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THE SEVEN DAYS.

On the 25th of June, a forward movement of the picket-line of the left was ordered, preparatory to a general and final advance. The orders were successfully carried out, and about a mile of ground was gained, with small loss. The advantage thus secured was important, as by it both the corps of Heintzelman and Sumner were placed in a better position for supporting the main attack, which it was intended General Franklin should commence the following day. During this day, June 25, information came that the enemy had received reinforcements from Beauregard's army, and that Jackson was near Hanover Court-House with a large body of troops.

On the next day, Thursday, the 26th, General McClellan had intended to make a final attack; but he was anticipated by the enemy, and assailed on his right by a strong force which crossed the Chickahominy at Meadow bridge and near Mechanicsville. It appears that on the 25th a council of the Confederate generals was held at Richmond, and it was determined that while Jackson was moving upon the right flank of the Federal army a general and simultaneous attack should be made upon the whole line. When the approach of the enemy was discovered on our right, our pickets were called in, and the regiment and battery at Mechanicsville were withdrawn. A strong position was taken by our troops so as to resist the threatened attack. It extended along the left bank of Beaver Dam Creek,

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a slender tributary of the Chickahominy, which runs nearly north and south. The front line was composed of McCall's division : Seymour's brigade held the left, and Reynolds's the right. Meade's brigade was in reserve. The left of the line was covered by the river, the right by two brigades of Morell's division, deployed for the purpose of protecting that flank. The position bad been carefully prepared, and was materially strengthened by “slashings” and rifle-pits. The creek in front, bordered by beautiful catalpa-trees in flower, was crossed by only two roads practicable for artillery. It was to force these roads that the enemy mado especial efforts. Their attack began at three P.M. along the whole line, and a determined attempt was made at the same time to carry the upper road. General Reynolds succeeded in resisting this attempt, and the enemy fell back for a while. Our troops then had a breathing-space for a couple of hours,-though the fire of the artillery and the skirmishing did not cease. The passage of the lower road was then attempted; but here also General Seymour was successful. The action ceased as the darkness gathered, and the enemy retired at nine o'clock from the front of a position which it had assailed in vain and with very heavy loss. We had been successful at all points; and the troops that lay that night in front of Richmond will never forget the enthusiasm that ran like wildfire through our lines, from the heights of the upper Chickahominy to the lowlands of White Oak Swamp, when the news of the success was brought to them,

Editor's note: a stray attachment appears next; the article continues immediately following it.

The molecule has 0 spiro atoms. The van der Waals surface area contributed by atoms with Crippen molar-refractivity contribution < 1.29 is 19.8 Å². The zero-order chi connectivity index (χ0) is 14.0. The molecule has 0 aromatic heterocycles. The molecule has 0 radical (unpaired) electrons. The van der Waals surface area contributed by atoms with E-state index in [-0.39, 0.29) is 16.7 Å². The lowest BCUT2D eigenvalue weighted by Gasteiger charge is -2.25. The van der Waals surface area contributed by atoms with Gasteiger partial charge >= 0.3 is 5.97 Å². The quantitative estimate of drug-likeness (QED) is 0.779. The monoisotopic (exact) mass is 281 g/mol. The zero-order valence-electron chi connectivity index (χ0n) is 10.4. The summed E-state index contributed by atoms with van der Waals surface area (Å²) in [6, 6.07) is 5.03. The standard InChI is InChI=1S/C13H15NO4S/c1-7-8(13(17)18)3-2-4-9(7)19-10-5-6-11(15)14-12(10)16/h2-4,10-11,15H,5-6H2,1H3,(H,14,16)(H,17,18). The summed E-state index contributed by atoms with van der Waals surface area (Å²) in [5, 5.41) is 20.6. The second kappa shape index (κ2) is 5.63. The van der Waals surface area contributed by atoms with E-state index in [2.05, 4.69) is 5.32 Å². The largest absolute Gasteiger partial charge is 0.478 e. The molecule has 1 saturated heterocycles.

and, amid the ringing cheers of men, the bands, long silent by command, filled the air with strains of triumphant music.

In the course of the 26th, the rapid movement of events, and especially the cloud of advancing forces on our right, every moment growing darker and more menacing, determined General McClellan to put into immediate execution that plan of transferring his base of operations to the James River which he had been meditating for some days, and in view of which he had already directed large supplies of forage and provisions to be forwarded. The task was one of no common difficulty. The distance between the points of departure and destination was about seventeen miles. An army